I recently encountered the claim that “the foundational sin of internet culture was pretending like online wasn’t real life.” A familiar claim to anyone who has kept up with what I once dubbed the Cyborgology school of digital criticism, whose enduring contribution was the introduction of the term digital dualism. Digital dualism, according to the the scholars associated with the website Cyborgology, is a fallacy that misconstrues the digital world as a “virtual” world in opposition to the offline world, which is understood to be the “real” world. The usefulness of the term occasioned some spirited debates in which I played a minor role.
I wonder, though, about the idea that “pretending like online life wasn’t real life” is somehow that original sin of Internet culture. At the very least it seems to me that the claim can be variously understood. The sort of pretending the author had in mind probably involves the mistaken belief that online words and deeds do not have offline consequences. We could, however, also take the claim to mean something like this: the original sin of internet culture was the mistaken belief that our online experience could somehow transcend our offline faults, flaws, and frailties. Or, to put it otherwise, the original sin of Internet culture was its peculiar brand of gnostic utopianism: the belief that digital media could usher us into a period of quasi-mystic and disembodied harmony and unity.
Of course, as we now know all too well, this was a deeply destructive myth: we are no different online than we are offline. Indeed, a credible and compelling case could be made for the proposition that we are, in fact, a far worse version of ourselves online. In any event, we bring to the digital realm exactly the same propensity for vice that we exhibit in the so-called real world although with fewer of the “real world” constraints that might have curbed our vicious behavior. And, of course, because the boundaries between the digital realm and the analog realm are indeed porous if not exactly fictive, these vices then spill back over into the “real world.” Who we are offline is who we are online, and who we become through our online experience is who we will be offline.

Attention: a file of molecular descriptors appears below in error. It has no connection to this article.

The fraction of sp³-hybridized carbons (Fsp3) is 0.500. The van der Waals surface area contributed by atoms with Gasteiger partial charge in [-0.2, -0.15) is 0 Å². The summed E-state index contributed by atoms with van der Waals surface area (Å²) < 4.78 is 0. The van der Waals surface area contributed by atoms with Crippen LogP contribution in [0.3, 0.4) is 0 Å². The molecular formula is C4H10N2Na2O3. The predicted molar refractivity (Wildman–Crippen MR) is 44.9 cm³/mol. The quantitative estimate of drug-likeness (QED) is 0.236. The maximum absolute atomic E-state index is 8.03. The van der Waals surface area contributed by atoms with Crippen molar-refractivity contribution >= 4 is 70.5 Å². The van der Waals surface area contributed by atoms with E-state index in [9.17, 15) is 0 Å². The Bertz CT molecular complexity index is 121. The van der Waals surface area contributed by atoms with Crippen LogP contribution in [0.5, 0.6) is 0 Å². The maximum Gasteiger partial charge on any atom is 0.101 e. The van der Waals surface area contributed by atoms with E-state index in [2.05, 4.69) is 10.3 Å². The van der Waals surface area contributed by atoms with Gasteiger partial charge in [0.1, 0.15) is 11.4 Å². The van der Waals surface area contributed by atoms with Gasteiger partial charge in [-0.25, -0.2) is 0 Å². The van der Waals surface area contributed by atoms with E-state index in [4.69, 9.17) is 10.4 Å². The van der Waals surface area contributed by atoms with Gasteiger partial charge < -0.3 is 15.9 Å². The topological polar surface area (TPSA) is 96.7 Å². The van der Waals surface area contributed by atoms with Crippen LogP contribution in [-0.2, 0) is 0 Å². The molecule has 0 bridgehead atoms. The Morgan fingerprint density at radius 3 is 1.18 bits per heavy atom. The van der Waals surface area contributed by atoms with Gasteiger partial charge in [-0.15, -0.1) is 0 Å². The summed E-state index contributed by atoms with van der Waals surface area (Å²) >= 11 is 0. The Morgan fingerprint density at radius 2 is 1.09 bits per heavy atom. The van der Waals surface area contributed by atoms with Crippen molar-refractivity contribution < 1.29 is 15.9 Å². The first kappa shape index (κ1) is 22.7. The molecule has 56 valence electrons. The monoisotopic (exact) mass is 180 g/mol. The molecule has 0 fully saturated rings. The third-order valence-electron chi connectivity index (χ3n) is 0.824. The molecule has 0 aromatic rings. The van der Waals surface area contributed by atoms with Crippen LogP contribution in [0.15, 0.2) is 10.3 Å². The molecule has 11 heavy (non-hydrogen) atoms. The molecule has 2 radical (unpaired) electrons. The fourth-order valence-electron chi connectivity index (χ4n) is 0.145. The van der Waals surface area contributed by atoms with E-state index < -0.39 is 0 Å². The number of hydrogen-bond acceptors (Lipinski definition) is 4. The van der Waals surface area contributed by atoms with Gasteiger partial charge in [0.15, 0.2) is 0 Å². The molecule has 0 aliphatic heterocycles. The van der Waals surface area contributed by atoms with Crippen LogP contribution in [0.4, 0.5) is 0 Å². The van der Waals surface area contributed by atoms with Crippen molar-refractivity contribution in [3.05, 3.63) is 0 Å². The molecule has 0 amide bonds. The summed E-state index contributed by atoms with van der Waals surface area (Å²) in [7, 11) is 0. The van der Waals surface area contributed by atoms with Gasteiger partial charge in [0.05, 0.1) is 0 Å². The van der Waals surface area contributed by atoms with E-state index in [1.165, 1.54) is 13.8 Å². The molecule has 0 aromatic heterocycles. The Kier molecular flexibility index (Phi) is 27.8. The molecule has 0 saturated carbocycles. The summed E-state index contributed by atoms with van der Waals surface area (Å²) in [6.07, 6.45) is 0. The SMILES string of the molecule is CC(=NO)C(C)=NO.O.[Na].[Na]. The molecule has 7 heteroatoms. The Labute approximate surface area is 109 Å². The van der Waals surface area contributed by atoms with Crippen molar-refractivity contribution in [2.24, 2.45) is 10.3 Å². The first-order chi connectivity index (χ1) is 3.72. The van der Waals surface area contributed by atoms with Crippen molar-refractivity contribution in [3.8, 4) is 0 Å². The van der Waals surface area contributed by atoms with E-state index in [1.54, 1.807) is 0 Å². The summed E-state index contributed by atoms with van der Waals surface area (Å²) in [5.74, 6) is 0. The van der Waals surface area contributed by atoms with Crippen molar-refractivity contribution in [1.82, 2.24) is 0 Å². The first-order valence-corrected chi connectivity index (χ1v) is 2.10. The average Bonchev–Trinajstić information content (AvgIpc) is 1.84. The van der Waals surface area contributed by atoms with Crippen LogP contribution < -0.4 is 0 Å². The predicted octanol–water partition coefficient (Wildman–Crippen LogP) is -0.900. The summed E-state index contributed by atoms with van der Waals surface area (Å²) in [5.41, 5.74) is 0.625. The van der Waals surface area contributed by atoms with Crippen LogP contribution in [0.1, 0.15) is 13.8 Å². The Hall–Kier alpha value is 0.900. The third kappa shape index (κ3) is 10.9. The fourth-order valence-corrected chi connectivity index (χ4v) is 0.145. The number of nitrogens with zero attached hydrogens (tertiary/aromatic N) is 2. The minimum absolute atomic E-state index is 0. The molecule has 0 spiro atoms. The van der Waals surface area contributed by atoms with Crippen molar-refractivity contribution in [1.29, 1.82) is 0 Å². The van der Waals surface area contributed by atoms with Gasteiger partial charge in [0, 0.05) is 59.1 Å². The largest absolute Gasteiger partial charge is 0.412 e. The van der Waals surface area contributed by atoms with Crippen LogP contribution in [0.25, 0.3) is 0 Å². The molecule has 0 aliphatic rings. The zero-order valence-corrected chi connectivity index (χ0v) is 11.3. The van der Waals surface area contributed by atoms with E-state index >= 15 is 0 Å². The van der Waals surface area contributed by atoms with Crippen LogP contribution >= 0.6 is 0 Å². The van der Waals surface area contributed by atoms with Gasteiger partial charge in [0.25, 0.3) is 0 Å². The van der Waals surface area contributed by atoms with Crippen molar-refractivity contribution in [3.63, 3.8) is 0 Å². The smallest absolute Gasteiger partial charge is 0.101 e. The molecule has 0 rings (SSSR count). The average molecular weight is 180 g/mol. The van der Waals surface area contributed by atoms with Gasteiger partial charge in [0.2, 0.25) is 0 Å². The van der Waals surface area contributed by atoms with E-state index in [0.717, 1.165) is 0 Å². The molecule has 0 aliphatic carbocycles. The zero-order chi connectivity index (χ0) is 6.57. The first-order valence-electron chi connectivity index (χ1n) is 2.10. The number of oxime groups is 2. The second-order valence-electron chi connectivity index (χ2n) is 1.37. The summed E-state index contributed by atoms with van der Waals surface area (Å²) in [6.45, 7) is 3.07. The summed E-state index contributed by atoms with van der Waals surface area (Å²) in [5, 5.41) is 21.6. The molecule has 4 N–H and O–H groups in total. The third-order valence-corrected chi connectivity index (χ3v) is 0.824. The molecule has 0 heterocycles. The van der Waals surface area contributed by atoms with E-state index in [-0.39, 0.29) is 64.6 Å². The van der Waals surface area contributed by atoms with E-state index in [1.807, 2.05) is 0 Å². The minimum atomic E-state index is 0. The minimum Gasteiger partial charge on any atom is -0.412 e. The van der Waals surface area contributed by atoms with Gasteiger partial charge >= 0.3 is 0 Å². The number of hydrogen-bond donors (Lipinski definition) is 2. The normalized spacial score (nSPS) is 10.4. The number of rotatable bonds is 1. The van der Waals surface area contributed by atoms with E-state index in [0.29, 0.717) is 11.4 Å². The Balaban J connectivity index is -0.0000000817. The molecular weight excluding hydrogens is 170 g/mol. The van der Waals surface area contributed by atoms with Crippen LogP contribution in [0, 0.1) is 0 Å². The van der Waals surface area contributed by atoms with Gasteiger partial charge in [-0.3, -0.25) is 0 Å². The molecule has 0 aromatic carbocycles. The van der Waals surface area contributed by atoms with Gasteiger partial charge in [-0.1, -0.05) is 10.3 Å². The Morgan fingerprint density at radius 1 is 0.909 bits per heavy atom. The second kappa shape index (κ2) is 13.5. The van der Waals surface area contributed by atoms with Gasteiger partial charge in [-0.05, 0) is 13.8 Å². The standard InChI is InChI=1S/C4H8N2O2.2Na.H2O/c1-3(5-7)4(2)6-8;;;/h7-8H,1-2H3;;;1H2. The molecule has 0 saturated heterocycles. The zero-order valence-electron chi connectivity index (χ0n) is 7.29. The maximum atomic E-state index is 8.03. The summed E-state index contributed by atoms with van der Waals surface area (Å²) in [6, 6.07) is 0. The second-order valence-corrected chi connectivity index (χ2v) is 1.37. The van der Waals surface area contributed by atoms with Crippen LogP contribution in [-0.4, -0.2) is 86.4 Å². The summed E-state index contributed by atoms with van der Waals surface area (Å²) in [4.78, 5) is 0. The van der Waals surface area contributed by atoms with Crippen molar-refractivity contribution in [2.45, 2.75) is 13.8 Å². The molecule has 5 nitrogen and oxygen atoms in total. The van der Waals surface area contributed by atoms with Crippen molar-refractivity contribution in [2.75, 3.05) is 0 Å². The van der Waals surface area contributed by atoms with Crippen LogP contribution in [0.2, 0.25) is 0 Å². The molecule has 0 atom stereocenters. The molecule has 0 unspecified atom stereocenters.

This original sin, then, this digital utopianism encouraged us to uncritically cede to our digital tools, devices, and platforms ever expanding swaths of our experience in the mistaken hope that down this path lay our salvation and our liberation. We burdened the internet with messianic hopes—of course we were bound to be disappointed.
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